Coordinated by the Heritage Council since 2005, National Heritage Week has become Ireland’s largest cultural event. This year’s programme will run until Sunday, August 23 and is a largely online affair, because of restrictions on in-person events and gatherings due to COVID-19. Projects have been developed around three themes: heritage and education; and relearning skills from our heritage.
Some initiatives worth checking are those at the National Gallery of Ireland.
Follow the Gallery online, where in addition to a self-guided art tour offering insight into Irish history in paintings, visitors can discover stories exploring nature, sketchbooks, and items related to George Bernard Shaw, above.
There’s also a live-streamed online talk Conservation in the Gallery’s Archives which takes place on Instagram Live, tomorrow Thursday, August 20, from 3pm – 3.15pm. Paper conservator Mathilde Renauld will explore the conservation of archival materials using examples from the Gallery’s archives, including work by artists Bea Orpen and William Orpen.
On Friday August 21 from 1pm – 3pm, visitors are invited to take a look at Conservation in Action by glimpsing the conservation team in action working on Lavinia Fontana’s large painting “The Visit of the Queen of Sheba to King Solomon”. This is a rare opportunity to see behind-the-scenes, and to build an understanding of the importance of conservation and preservation for the Gallery’s collection. Admission is free, but pre-booking is essential, email [email protected].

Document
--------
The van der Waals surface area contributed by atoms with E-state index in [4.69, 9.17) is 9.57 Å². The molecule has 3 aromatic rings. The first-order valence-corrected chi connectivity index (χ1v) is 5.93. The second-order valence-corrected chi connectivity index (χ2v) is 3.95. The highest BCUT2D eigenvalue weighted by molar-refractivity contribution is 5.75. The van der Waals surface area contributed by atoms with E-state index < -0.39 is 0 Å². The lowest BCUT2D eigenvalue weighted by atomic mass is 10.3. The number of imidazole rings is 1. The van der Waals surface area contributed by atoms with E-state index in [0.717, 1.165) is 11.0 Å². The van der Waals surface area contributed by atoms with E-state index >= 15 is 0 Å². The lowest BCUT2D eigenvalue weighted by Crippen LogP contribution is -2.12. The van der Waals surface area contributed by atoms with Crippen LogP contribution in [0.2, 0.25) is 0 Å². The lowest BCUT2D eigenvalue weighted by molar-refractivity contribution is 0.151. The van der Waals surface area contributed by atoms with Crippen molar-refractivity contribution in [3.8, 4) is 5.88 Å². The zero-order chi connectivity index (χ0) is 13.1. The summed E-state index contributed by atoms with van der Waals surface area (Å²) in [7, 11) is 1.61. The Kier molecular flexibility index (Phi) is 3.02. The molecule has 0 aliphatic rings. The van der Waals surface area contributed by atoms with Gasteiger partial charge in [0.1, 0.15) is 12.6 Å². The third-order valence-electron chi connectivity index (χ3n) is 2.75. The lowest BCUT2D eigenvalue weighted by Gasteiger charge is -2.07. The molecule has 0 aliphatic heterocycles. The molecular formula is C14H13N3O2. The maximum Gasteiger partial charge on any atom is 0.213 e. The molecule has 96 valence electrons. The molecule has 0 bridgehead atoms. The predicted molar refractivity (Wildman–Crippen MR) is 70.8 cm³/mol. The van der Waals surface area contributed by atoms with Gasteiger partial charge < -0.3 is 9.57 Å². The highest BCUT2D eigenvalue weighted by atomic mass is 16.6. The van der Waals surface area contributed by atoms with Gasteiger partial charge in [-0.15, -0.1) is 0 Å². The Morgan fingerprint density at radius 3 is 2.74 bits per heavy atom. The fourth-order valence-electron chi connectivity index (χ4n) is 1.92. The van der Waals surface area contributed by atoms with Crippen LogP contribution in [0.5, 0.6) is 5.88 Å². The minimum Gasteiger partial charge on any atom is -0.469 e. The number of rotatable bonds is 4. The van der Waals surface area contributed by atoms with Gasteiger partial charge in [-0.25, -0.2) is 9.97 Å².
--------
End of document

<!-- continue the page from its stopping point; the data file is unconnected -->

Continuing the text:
At St Patrick’s Cathedral a series of events invite visitors to engage with the biggest restoration project in Ireland at the moment – the restoration of the roof, and four short videos exploring the project will be released tomorrow, Thursday August 20 at 4.30pm. These videos include drone footage and interviews with the craftspeople involved, giving an incredible insight into this massive project.
At the Pearse Museum at St Enda’s, Rathfarnham, there is an illustrated talk on Patrick Pearse and the story of Scoil Eanna – the innovative school Padraig Pearse founded and ran between 1908 – 1916. A specially commissioned video for Heritage Week explores how Kilmainham Gaol and the Pearse Museum are connected with three of Thomas Moore’s famous Irish melodies. His song, The Origin of the Harp was inspired by a visit Moor paid to Kilmainham Gaol to visit his friend, the United Irishman Edward Hudson, in 1798. Another of his melodies, Oh breathe not his name was inspired by another Kilmainham Gaol prisoner, Robert Emmet. He also immortalised the story of Emmet’s doomed love affair with Sarah Curran in She is far from the land. The video features performances of all three songs by sisters Teresa and Mary Louise O’Donnell in the surroundings of Kilmainham Gaol and the Pearse Museum. It will be made available via the Facebook pages of the Pearse Museum and Kilmainham Gaol, and on the OPW YouTube channel, on Thursday, 20 August at 6pm.
For more information on National Heritage Week projects and online events, visit www.heritageweek.ie.
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